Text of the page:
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Fort Mose exhibit explores America’s first free black community PDF Print E-mail
Written by STAFF REPORT   
Tuesday, 01 May 2012

fort_mose_watercolor_web.jpgDELRAY BEACH — The Spady Cultural Heritage Museum, 170 N.W. Fifth Ave., in Delray Beach, is presenting its newest exhibit, Fort Mose: Colonial America's Black Fortress of Freedom, this summer, May 2 through July 29.

The traveling exhibit from the Florida Museum of Natural History explores the history of Fort Mose, America’s first legally sanctioned free black community.

Based on five years of historical and archaeological research at Mose and in Spain, the 500-square-foot exhibit features this archaeological discovery and explores the African-American colonial experience in the Spanish colonies, from the arrival of Christopher Columbus to the time of the American Revolution. The story is little-known and offers a powerful alternative image to slavery as the dominant theme in African-American history.

Fort Mose was established in 1738 by escaped slaves from English Carolina who were granted their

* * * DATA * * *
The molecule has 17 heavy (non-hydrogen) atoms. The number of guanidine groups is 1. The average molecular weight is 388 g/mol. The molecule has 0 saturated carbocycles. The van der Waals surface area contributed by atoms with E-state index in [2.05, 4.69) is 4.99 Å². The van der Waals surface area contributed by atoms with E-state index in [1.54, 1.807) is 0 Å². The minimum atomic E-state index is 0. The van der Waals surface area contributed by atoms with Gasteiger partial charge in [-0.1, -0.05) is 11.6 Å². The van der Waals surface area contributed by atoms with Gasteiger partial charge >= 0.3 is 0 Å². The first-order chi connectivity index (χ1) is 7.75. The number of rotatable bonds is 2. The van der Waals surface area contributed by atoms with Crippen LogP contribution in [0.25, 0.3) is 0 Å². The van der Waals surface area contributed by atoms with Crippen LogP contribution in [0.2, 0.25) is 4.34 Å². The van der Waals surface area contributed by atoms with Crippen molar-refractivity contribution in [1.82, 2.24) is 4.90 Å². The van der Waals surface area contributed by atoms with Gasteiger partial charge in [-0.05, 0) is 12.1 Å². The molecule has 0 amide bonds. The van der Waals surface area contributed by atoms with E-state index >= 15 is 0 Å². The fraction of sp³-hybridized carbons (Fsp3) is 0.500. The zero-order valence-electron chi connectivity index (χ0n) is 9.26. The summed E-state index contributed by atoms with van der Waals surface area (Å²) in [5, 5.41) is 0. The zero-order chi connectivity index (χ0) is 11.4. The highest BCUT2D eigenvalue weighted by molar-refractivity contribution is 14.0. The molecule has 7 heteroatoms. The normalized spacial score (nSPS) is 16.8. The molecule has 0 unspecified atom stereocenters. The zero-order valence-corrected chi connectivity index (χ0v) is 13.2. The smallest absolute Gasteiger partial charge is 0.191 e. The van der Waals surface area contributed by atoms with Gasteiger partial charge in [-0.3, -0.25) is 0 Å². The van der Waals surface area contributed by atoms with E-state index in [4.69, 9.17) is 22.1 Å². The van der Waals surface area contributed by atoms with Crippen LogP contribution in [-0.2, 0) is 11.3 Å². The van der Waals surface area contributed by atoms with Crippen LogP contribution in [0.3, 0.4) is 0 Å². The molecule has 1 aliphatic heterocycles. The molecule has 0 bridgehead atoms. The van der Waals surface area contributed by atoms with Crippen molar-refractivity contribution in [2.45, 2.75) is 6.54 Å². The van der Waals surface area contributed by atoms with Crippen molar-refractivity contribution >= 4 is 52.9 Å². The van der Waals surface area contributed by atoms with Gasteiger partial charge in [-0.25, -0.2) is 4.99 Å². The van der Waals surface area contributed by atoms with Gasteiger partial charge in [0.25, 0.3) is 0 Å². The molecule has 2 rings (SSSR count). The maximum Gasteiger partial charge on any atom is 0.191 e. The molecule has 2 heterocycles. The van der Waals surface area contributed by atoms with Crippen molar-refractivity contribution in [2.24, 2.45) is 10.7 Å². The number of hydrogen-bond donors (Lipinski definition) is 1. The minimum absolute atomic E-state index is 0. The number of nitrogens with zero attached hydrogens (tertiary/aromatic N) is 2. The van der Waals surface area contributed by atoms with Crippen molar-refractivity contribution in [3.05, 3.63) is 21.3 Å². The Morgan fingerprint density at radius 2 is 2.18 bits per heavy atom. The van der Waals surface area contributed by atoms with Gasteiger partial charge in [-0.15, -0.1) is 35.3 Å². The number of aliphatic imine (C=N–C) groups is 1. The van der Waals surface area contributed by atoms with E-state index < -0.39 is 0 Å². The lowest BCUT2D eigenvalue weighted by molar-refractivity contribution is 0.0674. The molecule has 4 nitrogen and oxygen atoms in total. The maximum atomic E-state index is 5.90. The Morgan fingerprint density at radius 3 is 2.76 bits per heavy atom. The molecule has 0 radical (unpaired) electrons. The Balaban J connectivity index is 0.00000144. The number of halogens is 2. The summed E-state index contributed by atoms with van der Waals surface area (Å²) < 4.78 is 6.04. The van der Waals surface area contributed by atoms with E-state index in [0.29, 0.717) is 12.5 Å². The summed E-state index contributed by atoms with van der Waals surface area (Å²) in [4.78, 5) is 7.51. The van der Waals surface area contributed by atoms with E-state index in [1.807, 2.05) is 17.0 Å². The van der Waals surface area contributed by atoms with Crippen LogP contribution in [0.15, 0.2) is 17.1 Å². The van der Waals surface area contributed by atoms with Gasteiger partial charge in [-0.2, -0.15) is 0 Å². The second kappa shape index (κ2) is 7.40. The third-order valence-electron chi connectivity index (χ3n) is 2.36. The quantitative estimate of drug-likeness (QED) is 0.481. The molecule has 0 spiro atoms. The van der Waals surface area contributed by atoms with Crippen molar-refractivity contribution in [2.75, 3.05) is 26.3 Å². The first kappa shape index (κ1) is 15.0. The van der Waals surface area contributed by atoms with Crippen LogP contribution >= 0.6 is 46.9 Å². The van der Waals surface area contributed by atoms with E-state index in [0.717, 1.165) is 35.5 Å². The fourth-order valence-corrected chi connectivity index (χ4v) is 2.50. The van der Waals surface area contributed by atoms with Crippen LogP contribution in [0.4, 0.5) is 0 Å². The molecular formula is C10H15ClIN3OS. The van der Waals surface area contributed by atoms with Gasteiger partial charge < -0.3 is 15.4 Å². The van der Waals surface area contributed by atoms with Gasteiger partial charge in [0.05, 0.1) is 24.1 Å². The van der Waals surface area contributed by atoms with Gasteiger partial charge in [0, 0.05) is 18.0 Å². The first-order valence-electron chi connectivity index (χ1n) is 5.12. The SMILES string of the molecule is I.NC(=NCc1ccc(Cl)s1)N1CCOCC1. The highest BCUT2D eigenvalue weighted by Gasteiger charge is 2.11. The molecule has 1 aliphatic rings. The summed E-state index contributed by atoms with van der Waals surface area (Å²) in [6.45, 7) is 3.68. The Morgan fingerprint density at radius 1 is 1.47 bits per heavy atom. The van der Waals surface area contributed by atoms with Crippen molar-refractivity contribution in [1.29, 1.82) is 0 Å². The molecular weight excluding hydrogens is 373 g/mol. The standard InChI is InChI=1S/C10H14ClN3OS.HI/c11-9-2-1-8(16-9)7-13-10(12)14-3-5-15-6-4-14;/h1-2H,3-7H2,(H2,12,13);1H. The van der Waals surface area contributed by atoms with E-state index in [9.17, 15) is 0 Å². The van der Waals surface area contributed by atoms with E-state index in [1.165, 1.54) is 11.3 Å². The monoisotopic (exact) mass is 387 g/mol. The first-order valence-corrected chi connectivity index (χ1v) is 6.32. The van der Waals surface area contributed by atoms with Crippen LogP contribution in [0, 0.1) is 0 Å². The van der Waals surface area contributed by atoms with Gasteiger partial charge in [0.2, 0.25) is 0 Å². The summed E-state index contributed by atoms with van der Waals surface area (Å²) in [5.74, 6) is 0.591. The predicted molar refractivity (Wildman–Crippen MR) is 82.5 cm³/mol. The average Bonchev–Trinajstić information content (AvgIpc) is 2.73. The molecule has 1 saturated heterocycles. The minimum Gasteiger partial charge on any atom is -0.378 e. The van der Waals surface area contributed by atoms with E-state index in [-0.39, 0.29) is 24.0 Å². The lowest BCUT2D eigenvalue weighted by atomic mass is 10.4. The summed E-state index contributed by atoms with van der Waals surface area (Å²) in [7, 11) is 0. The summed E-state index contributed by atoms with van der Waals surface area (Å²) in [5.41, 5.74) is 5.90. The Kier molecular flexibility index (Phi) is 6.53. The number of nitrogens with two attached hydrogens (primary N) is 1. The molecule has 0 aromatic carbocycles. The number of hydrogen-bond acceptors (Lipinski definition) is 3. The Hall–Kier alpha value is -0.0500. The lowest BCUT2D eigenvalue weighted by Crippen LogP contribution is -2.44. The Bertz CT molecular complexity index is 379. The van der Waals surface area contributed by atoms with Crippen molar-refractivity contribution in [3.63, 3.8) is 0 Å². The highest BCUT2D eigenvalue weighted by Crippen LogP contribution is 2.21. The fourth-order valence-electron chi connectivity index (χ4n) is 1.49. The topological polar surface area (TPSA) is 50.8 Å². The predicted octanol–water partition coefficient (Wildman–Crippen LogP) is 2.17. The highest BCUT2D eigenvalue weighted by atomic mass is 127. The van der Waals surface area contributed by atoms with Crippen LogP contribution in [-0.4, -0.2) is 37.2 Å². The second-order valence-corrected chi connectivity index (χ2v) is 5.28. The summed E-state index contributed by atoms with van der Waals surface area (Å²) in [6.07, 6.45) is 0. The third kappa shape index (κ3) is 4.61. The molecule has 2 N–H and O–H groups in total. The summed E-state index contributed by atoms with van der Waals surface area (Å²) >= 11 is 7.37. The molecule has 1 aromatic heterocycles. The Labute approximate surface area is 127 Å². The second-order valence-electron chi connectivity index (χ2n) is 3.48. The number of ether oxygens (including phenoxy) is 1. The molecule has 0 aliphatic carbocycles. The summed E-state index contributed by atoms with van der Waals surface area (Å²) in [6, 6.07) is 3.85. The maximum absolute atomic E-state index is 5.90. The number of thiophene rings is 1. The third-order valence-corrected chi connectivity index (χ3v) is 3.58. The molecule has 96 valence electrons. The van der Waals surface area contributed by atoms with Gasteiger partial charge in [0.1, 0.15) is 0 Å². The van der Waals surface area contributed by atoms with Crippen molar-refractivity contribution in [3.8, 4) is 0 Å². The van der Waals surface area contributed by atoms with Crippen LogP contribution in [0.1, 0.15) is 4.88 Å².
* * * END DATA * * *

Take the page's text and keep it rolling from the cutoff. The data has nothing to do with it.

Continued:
freedom in Spanish St. Augustine. The men were made members of the Spanish militia, and the fort served as Florida’s first line of defense against the English to the north.

The black militias became an important source of defense as early as the 16th century, and the Mose militia served in a number of significant battles. The fort was abandoned in 1763, when Spain gave Florida to England, and the entire colony moved to Cuba.

The community of Fort Mose stands as a unique monument to the African Americans who risked and often lost their lives in the long struggle to achieve freedom. For more than 150 years, Fort Mose was buried from history on a remote island in the Florida marsh. The combined efforts of many different scientists, historians and legislators has uncovered Fort Mose and brought to light a long lost chapter of the colonial past.

The Spady Cultural Heritage Museum is dedicated to showcasing the African-, Haitian- and Caribbean-American cultural contributions to the artistic landscape of Florida and the U.S., and welcomes school groups, summer camps and visitors.

For more information call 561-279-8883 or visit spadymuseum.org

WHAT: Fort Mose: Colonial America's Black Fortress of Freedom exhibit

WHEN: May 2 through July 29, Hours: 11 a.m. - 4 p.m., Monday-Friday; Saturday by appointment. Closed Sundays. Admission: $5; Members are free. For more information, call 561-279-8883 or visit www.spadymuseum.org.

WHERE: The Spady Cultural Heritage Museum, 170 N.W. Fifth Ave., Delray Beach

COST: Admission $5; members free

CONTACT: Call 561-279-8883 or visit spadymuseum.org


WATERCOLOR: Artist’s reconstruction of Fort Mose circa 1752, based on historical and archaeological evidence.

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Last Updated ( Tuesday, 01 May 2012 )
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